Deal on Fed removes impediment to settlement on COVID-19 aid


Washington, December 20

Washington, December 20

Top congressional lawmakers struck an agreement on the last major obstacle to a COVID-19 economic relief package costing nearly $1 trillion, clearing the way for votes as early as Sunday.

A Democratic aide said in an email that an agreement had been reached late Saturday and that compromise language was being finalised to seal a deal to be unveiled on Sunday.

The breakthrough involved a fight over Federal Reserve emergency powers that was defused by an odd couple — the Senate’s top Democrat and a senior conservative Republican.

“We’re getting very close, very close,” Minority Leader Chuck Schumer, D-NY, said earlier Saturday as he spent much of the day going back and forth with GOP Senator Pat Toomey of Pennsylvania had been pressing a provision to close down Fed lending facilities that Democrats and the White House said was too broadly worded and would have tied the hands of the incoming Biden administration.

The COVID-19 legislation has been held up after months of disfunction, posturing and bad faith, but talks turned serious in December as lawmakers on both sides finally faced the deadline of acting before exiting Washington for Christmas.

Saturday’s deadlock was just the latest stumble in a partisan, months-long fight over pandemic relief and the lack of progress is backing lawmakers once again up against a government shutdown deadline Sunday night.

Lawmakers on both sides said a provision by Sen Pat Toomey that would curb emergency Federal Reserve powers was the sticking point. The Republicans are insisting on the Toomey plan while the Democrats are adamantly against it.

A new deadline of midnight Sunday for a government shutdown served as a backstop for the tortuous negotiations, which were being conducted in secret largely among the top four leaders in Congress.

“We need to conclude our talks, draft legislation, and land this plane,” said Senate Majority Leader Mitch McConnell.

Sen Pat Toomey defended his controversial provision in a floor speech, saying the emergency powers were designed to stabilise capital markets at the height of the COVID panic this spring and are expiring at the end of the month anyway. The language would block the Biden administration from restarting them.

Even Toomey said this week that his provision “could be seen as redundant” but neither he nor his Democratic adversaries were backing down from the fight, though compromise language was being shuttled back and forth.

At issue are Fed emergency programs, launched amid the pandemic this spring, that provided loans to small and mid-size businesses and bought state and local government bonds. Those bond purchases have made it easier for those governments to borrow, at a time when their finances are under pressure from job losses and health costs stemming from the pandemic.

Treasury Secretary Steven Mnuchin said last month that those programs, along with two that purchased corporate bonds, would close at the end of the year, prompting an initial objection by the Fed. Under the Dodd-Frank financial reform law passed after the Great Recession, the Fed can only set up emergency programs with the support of the treasury secretary.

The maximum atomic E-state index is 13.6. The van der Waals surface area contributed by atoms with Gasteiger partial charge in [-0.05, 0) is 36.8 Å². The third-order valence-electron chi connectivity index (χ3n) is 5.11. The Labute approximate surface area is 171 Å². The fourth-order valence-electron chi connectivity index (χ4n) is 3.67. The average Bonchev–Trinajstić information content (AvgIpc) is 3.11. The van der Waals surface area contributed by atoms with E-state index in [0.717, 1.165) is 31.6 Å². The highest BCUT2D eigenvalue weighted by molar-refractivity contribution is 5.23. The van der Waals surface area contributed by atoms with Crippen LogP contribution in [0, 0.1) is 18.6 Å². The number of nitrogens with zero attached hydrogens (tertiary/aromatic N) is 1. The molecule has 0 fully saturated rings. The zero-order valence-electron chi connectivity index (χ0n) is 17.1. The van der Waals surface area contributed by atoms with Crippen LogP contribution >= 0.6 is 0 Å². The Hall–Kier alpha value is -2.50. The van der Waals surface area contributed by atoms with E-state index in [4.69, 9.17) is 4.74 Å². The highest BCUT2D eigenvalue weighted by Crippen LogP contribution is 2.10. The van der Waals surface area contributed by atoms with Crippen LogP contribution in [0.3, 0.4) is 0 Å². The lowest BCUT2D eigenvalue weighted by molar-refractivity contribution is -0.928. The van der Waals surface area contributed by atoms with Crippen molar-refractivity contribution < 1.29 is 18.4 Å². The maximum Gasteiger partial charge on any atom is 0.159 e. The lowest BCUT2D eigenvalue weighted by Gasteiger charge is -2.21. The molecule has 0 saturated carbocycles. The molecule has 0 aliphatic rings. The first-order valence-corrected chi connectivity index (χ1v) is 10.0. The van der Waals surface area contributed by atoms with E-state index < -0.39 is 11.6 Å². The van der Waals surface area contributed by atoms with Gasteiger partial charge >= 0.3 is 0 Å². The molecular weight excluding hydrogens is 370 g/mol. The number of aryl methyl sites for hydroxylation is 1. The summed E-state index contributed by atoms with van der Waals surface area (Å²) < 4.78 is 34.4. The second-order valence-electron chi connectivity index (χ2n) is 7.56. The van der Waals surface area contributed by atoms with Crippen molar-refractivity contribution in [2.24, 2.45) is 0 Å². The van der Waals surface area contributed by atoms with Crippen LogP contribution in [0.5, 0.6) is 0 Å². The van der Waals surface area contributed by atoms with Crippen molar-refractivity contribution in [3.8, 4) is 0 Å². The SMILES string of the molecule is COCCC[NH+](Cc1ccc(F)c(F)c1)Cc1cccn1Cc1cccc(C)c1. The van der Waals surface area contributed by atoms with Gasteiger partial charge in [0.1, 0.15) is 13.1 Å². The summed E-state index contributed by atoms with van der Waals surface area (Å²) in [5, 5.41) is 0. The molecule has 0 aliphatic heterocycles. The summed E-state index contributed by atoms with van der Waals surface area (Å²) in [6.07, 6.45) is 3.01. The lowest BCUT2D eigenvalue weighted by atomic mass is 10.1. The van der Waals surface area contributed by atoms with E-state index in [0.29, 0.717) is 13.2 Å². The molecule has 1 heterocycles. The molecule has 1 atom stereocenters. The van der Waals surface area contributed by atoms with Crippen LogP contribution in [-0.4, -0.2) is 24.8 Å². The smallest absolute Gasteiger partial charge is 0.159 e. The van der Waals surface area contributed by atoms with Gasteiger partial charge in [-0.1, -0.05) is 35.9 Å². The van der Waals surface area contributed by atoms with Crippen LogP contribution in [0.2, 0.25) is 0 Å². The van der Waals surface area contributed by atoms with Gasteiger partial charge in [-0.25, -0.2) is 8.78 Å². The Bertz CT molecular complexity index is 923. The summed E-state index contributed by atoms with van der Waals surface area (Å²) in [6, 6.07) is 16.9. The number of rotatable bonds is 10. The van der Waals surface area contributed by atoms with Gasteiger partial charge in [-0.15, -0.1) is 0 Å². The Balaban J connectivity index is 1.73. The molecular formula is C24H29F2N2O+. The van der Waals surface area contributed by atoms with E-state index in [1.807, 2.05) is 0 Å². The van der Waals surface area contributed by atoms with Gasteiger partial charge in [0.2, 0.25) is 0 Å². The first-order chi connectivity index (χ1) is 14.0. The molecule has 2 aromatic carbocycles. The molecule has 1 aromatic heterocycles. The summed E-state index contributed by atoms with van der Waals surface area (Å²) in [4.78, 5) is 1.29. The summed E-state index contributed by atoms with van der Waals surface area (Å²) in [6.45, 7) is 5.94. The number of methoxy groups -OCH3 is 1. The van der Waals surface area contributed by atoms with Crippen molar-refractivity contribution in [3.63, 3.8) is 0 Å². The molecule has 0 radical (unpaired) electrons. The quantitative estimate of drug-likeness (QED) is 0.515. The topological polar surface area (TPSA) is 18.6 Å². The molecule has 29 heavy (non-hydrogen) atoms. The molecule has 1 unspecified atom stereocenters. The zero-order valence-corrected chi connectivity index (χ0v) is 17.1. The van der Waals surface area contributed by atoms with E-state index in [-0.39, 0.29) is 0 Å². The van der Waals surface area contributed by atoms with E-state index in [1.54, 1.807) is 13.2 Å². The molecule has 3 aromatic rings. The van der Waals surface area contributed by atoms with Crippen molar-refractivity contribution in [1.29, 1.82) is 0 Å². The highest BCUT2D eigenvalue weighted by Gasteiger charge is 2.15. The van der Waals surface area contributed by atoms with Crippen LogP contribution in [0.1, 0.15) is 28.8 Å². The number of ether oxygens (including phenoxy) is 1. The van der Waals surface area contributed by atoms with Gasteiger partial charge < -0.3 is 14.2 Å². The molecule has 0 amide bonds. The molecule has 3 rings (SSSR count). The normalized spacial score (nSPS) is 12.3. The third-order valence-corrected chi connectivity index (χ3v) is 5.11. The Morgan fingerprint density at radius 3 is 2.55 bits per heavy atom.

But in Mnuchin’s letter closing the programs, he said the Fed could request that future treasury secretaries renew them. Fed Chair Jerome Powell echoed that view Wednesday at a news conference. Yet Toomey’s language would bar the Fed from doing so.

That prompted a rare statement Saturday from former Federal Reserve Chairman Ben Bernanke, who oversaw a dramatic expansion of the Fed’s emergency lending during the Great Recession, which most economists credit with helping end the financial crisis.

“It is vital that the Federal Reserve’s ability to respond promptly to damaging disruptions in credit markets not be circumscribed,” Bernanke said.

“The relief act should ensure, at least, that the Federal Reserve’s emergency lending authorities, as they stood before the passage of the CARES Act (in March), remain fully intact and available to respond to future crises,” he added.

Democrats in Congress also say that Toomey is trying to limit the Fed’s ability to boost the economy, just as Biden takes office.

“This is about existing authorities that the Fed has had for a very long time, to be able to use in an emergency. It’s about a lending authority for helping small businesses, state government, local government in the middle of a crisis,” said Sen Elizabeth Warren, D-Massachusetts.

Toomey disputed that charge, saying his proposal “is emphatically not a broad overhaul of the Federal Reserve’s emergency lending authority”.

The massive package would wrap much of Capitol Hill’s unfinished 2020 business into a take-it-or-leave-it measure that promises to be a foot thick or more.

House lawmakers will probably have only a few hours to study it before voting as early as Sunday afternoon. A Senate vote would follow, probably on Monday. One more short-term funding bill probably would be needed to avoid the looming deadline.

An agreement in principle Saturday would be a precursor to more hours of translating compromises into detailed legislation. Lawmakers are eager to exit Washington and close out a tumultuous year.

The $900-billion package comes as the pandemic is delivering its most fearsome surge yet, killing more than 3,000 victims per day and straining the health care system. While vaccines are on the way, most people won’t get them for months. Jobless claims are on the rise.

The emerging agreement would deliver more than $300 billion in aid to businesses and provide the jobless a $300-per-week bonus federal unemployment benefit and renewal of state benefits that would otherwise expire right after Christmas. AP



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